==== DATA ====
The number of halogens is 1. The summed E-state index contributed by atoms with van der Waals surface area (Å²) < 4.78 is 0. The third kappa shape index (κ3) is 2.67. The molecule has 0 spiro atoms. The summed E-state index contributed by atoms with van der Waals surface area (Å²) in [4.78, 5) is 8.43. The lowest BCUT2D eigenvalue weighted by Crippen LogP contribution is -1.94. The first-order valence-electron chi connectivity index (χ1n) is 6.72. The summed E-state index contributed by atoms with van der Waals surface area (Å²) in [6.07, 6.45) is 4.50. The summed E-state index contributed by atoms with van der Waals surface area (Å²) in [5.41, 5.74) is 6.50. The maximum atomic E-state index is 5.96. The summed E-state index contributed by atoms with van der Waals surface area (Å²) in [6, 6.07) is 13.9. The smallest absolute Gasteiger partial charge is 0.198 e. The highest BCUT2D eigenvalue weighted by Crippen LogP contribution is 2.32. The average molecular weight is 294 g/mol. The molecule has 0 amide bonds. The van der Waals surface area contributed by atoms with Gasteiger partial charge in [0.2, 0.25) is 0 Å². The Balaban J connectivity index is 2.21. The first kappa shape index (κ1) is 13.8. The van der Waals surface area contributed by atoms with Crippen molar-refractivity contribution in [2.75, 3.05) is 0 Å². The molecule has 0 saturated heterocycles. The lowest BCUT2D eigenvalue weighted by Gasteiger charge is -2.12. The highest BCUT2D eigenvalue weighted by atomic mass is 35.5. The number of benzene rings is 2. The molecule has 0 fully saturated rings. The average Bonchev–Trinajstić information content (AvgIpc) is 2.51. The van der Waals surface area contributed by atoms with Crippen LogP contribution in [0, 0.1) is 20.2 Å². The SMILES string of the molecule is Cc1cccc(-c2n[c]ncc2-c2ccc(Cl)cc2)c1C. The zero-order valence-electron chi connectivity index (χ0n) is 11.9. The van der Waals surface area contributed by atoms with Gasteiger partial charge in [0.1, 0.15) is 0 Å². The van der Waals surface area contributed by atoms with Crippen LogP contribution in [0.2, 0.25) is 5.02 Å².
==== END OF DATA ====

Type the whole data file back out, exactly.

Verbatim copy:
The number of halogens is 1. The summed E-state index contributed by atoms with van der Waals surface area (Å²) < 4.78 is 0. The third kappa shape index (κ3) is 2.67. The molecule has 0 spiro atoms. The summed E-state index contributed by atoms with van der Waals surface area (Å²) in [4.78, 5) is 8.43. The lowest BCUT2D eigenvalue weighted by Crippen LogP contribution is -1.94. The first-order valence-electron chi connectivity index (χ1n) is 6.72. The summed E-state index contributed by atoms with van der Waals surface area (Å²) in [6.07, 6.45) is 4.50. The summed E-state index contributed by atoms with van der Waals surface area (Å²) in [5.41, 5.74) is 6.50. The maximum atomic E-state index is 5.96. The summed E-state index contributed by atoms with van der Waals surface area (Å²) in [6, 6.07) is 13.9. The smallest absolute Gasteiger partial charge is 0.198 e. The highest BCUT2D eigenvalue weighted by Crippen LogP contribution is 2.32. The average molecular weight is 294 g/mol. The molecule has 0 amide bonds. The van der Waals surface area contributed by atoms with Gasteiger partial charge in [0.2, 0.25) is 0 Å². The Balaban J connectivity index is 2.21. The first kappa shape index (κ1) is 13.8. The van der Waals surface area contributed by atoms with Crippen molar-refractivity contribution in [2.75, 3.05) is 0 Å². The molecule has 0 saturated heterocycles. The lowest BCUT2D eigenvalue weighted by Gasteiger charge is -2.12. The highest BCUT2D eigenvalue weighted by atomic mass is 35.5. The number of benzene rings is 2. The molecule has 0 fully saturated rings. The average Bonchev–Trinajstić information content (AvgIpc) is 2.51. The van der Waals surface area contributed by atoms with Crippen LogP contribution in [0, 0.1) is 20.2 Å². The SMILES string of the molecule is Cc1cccc(-c2n[c]ncc2-c2ccc(Cl)cc2)c1C. The zero-order valence-electron chi connectivity index (χ0n) is 11.9. The van der Waals surface area contributed by atoms with Gasteiger partial charge in [0.1, 0.15) is 0 Å². The van der Waals surface area contributed by atoms with Crippen LogP contribution in [0.2, 0.25) is 5.02 Å².